A panel of state legislators, mental health and developmental disability experts and advocates, adult care home representatives, housing officials and others met Wednesday to begin working on plans to move patients out of large facilities and into communities for treatment specially tailored to them.
The 32-member Blue Ribbon Commission on Transitions to Community Living met for the first time and spent the day at the Legislative Office Building in Raleigh getting up to speed on several pressing issues.
The state is working toward that goal in an agreement with the federal Department of Justice in order to avoid being sued under the Americans with Disabilities Act. A federal investigation alleged that the state wrongly confined thousands of people in adult care homes and institutions.
Over the next eight years, the state will work to provide 3,000 places for those people to move into. The Legislature has budgeted $50 million toward the goal, with $10.3 million set aside to establish 100 to 300 slots in the first year. The state Department of Health and Human Services estimates housing, jobs and treatment will cost $287 million over eight years.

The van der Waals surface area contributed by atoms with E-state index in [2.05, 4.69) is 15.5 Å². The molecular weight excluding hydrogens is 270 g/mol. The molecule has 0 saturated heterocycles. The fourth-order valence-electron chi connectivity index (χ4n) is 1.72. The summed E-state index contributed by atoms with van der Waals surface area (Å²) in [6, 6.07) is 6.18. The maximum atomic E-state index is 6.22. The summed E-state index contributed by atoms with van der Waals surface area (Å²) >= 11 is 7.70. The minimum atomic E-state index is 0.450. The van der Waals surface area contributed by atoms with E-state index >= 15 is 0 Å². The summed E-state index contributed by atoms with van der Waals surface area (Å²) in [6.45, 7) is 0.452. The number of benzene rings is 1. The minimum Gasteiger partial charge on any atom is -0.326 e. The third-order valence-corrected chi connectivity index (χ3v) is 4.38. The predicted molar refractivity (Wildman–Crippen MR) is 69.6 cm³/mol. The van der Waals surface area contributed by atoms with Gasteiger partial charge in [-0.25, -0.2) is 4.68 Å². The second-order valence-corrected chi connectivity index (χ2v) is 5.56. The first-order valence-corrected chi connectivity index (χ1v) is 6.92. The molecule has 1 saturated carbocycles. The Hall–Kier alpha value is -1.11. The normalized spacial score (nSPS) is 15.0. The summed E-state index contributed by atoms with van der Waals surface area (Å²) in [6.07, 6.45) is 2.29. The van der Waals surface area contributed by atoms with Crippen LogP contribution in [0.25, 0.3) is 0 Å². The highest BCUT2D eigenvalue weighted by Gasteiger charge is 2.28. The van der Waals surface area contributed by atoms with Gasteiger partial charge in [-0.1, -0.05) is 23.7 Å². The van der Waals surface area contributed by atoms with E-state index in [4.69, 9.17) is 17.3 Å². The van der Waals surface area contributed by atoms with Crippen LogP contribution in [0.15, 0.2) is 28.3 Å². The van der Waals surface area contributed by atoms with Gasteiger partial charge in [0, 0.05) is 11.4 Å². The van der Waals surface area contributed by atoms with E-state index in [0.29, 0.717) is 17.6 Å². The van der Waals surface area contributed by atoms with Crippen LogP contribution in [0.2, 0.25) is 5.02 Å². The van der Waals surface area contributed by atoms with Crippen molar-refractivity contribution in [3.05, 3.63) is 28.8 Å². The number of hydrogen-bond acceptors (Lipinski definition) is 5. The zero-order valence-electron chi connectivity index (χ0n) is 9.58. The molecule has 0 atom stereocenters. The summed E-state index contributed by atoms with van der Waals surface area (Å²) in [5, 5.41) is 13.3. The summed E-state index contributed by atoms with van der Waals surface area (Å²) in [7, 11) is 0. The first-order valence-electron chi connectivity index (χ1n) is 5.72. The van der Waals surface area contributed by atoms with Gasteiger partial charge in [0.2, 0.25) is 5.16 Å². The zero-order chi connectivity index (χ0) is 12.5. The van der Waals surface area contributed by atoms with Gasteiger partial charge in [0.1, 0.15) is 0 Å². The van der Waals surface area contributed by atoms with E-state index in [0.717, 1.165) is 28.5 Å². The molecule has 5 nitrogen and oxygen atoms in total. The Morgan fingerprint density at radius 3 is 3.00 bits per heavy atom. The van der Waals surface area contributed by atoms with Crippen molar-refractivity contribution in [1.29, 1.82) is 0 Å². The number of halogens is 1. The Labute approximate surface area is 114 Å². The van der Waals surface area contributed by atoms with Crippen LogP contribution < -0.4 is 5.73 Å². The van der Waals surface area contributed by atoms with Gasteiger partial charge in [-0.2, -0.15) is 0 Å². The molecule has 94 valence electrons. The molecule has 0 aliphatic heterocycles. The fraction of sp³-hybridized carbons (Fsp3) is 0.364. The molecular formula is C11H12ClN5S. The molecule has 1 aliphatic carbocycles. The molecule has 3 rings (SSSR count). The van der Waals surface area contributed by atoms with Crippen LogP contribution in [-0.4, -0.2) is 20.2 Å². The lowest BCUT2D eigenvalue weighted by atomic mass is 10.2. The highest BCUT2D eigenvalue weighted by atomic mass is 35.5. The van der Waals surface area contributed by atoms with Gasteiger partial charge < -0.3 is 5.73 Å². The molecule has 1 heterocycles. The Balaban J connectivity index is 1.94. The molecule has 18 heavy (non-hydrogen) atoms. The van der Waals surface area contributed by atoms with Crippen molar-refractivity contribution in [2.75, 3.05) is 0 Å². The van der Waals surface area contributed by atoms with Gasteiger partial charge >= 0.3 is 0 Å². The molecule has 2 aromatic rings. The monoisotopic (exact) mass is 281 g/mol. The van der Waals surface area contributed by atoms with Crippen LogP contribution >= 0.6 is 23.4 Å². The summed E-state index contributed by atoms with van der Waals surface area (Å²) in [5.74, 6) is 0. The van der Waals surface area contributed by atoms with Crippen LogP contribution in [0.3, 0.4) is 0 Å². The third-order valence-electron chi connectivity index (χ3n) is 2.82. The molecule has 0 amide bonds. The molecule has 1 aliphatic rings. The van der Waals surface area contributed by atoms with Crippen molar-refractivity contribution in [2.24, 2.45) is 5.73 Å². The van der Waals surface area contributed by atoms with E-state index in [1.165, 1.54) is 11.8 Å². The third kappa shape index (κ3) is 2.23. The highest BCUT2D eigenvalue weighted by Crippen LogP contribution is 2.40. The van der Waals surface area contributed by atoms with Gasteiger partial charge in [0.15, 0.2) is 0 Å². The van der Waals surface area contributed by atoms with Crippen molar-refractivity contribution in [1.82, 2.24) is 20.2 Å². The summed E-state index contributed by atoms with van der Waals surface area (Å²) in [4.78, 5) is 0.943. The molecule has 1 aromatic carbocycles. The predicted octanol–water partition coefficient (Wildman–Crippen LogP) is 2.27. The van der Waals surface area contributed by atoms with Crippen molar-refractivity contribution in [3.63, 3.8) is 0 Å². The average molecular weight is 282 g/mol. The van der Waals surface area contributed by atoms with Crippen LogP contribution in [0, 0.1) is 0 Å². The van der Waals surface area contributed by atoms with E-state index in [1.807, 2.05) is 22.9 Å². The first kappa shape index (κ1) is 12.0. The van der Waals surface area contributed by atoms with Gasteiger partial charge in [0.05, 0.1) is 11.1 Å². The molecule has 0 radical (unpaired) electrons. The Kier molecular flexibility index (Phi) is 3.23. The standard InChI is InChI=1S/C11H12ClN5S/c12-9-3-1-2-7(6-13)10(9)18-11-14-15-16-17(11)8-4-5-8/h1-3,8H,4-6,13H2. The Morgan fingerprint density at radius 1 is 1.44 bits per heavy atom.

The state is also under pressure to reduce the percentage of mentally ill residents in adult care homes, and it has placed new limits on reimbursement for “personal care services,” such as for bathing, eating, and dressing.
Owners of adult care homes are concerned about losing a substantial number of patients. Others are concerned that mentally ill people will become homeless.
Next week, the commission will begin meeting in subcommittees and spend the rest of the year digging into the various issues. Co-chairman Rep. Nelson Dollar, a Republican from Cary, said a final report will go to the General Assembly in January.